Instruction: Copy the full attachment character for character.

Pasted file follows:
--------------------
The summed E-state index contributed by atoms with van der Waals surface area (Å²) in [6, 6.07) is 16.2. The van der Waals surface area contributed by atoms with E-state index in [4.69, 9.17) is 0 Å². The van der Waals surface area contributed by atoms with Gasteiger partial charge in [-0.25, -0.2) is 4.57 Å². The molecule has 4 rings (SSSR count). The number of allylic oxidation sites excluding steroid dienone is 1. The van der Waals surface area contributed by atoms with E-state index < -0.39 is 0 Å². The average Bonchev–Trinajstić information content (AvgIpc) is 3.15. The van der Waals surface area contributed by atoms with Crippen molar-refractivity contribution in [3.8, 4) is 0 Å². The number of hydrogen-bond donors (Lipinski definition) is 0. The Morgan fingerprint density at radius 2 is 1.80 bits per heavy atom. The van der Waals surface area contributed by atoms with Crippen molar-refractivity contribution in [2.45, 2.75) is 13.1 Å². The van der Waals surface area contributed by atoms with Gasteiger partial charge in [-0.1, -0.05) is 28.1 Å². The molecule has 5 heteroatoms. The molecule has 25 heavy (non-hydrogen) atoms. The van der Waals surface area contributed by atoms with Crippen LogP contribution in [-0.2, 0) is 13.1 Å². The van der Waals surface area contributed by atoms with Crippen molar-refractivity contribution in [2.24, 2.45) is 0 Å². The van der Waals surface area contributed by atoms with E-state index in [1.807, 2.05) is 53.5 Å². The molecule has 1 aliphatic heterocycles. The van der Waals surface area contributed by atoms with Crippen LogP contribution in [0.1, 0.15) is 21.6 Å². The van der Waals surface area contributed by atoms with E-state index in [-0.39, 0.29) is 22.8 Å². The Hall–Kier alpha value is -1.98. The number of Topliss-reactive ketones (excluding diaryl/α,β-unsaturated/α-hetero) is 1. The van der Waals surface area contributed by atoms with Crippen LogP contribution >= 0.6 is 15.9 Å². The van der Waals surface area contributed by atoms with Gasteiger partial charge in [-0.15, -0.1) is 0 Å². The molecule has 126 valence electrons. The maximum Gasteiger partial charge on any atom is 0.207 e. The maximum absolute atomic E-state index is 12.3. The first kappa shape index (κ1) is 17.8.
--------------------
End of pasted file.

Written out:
The summed E-state index contributed by atoms with van der Waals surface area (Å²) in [6, 6.07) is 16.2. The van der Waals surface area contributed by atoms with E-state index in [4.69, 9.17) is 0 Å². The van der Waals surface area contributed by atoms with Gasteiger partial charge in [-0.25, -0.2) is 4.57 Å². The molecule has 4 rings (SSSR count). The number of allylic oxidation sites excluding steroid dienone is 1. The van der Waals surface area contributed by atoms with E-state index < -0.39 is 0 Å². The average Bonchev–Trinajstić information content (AvgIpc) is 3.15. The van der Waals surface area contributed by atoms with Crippen molar-refractivity contribution in [3.8, 4) is 0 Å². The number of hydrogen-bond donors (Lipinski definition) is 0. The Morgan fingerprint density at radius 2 is 1.80 bits per heavy atom. The van der Waals surface area contributed by atoms with Crippen molar-refractivity contribution in [2.45, 2.75) is 13.1 Å². The van der Waals surface area contributed by atoms with Gasteiger partial charge in [-0.1, -0.05) is 28.1 Å². The molecule has 5 heteroatoms. The molecule has 25 heavy (non-hydrogen) atoms. The van der Waals surface area contributed by atoms with Crippen LogP contribution in [-0.2, 0) is 13.1 Å². The van der Waals surface area contributed by atoms with Crippen molar-refractivity contribution in [2.24, 2.45) is 0 Å². The van der Waals surface area contributed by atoms with E-state index in [1.807, 2.05) is 53.5 Å². The molecule has 1 aliphatic heterocycles. The van der Waals surface area contributed by atoms with Crippen LogP contribution in [0.1, 0.15) is 21.6 Å². The van der Waals surface area contributed by atoms with E-state index in [-0.39, 0.29) is 22.8 Å². The Hall–Kier alpha value is -1.98. The number of Topliss-reactive ketones (excluding diaryl/α,β-unsaturated/α-hetero) is 1. The van der Waals surface area contributed by atoms with Crippen LogP contribution >= 0.6 is 15.9 Å². The van der Waals surface area contributed by atoms with Gasteiger partial charge in [-0.15, -0.1) is 0 Å². The molecule has 126 valence electrons. The maximum Gasteiger partial charge on any atom is 0.207 e. The maximum absolute atomic E-state index is 12.3. The first kappa shape index (κ1) is 17.8.